Peter Confesses Jesus as the Christ
27 And Jesus went on with his disciples to the villages of Caesarea Philippi. And on the way he asked his disciples, “Who do people say that I am?” 28 And they told him, “John the Baptist; and others say, Elijah; and others, one of the prophets.” 29 And he asked them, “But who do you say that I am?” Peter answered him, “You are the Christ.” 30 And he strictly charged them to tell no one about him.
Jesus Foretells His Death and Resurrection
31 And he began to teach them that the Son of Man must suffer many things and be rejected by the elders and the chief priests and the scribes and be killed, and after three days rise again. 32 And he said this plainly. And Peter took him aside and began to rebuke him. 33 But turning and seeing his disciples, he rebuked Peter and said, “Get behind me, Satan! For you are not setting your mind on the things of God, but on the things of man.”
34 And calling the crowd to him with his disciples, he said to them, “If anyone would come after me, let him deny himself and take up his cross and follow me. 35 For whoever would save his life will lose it, but whoever loses his life for my sake and the gospel’s will save it. 36 For what does it profit a man to gain the whole world and forfeit his soul? 37 For what can a man give in return for his soul? 38 For whoever is ashamed of me and of my words in this adulterous and sinful generation, of him will the Son of Man also be ashamed when he comes in the glory of his Father with the holy angels.”
9 And he said to them, “Truly, I say to you, there are some standing here who will not taste death until they see the kingdom of God after it has come with power.” 
Someone asked me recently if I’m enjoying seminary. I found that to be a very difficult question. I didn’t want to give them the wrong impression. It’s not that I dislike seminary. It’s just that “enjoy” isn’t exactly the term I’d use to describe the feeling. “Enjoy” sounds just a bit too warm and fuzzy.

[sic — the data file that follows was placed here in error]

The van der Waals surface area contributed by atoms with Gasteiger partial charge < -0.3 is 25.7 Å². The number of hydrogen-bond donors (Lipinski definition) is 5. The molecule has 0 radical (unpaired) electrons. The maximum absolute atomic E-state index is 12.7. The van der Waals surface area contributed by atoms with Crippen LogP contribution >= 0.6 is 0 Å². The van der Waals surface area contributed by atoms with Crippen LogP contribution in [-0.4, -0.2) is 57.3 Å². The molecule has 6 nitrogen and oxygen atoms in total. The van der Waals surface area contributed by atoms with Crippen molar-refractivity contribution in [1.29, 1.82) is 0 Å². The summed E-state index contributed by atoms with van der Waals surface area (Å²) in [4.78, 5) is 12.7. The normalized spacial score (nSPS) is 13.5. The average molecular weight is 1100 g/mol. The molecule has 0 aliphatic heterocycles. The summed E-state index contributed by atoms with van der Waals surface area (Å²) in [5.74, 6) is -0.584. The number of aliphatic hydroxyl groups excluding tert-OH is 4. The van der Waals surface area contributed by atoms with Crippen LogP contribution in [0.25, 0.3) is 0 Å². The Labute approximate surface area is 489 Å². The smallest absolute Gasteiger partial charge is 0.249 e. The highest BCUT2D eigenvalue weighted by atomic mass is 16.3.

I enjoy a good summer novel.
I enjoy a morning cup of coffee.
This – this seminary gig – is hard. It’s really hard, this world of commentaries and Q and Augustine and exploring your call and your pastoral identity and 2nd aorist passive participles. What sicko invented those?
How do you explain that to the outside world, though? Especially when the general public acknowledges that Jesus WAS a pretty good guy, but doesn’t quite seem to get HOW good Jesus IS.
I know I’m not the only student running around here looking pretty frazzled lately. Classmates have started simply grunting when asked “how are you.”
Juniors, you’ve probably just gotten the feel for the rhythm of things around here. You figured out the academic pace and suddenly they are talking to you about field education - another ball to juggle.
We middlers had just sort of started to figure out how to balance academics and field ed when advent hit like a mac truck. And what seemed to be about five minutes after advent ended. . . Lent and finals seemed to coordinate their appearance to maximize stress.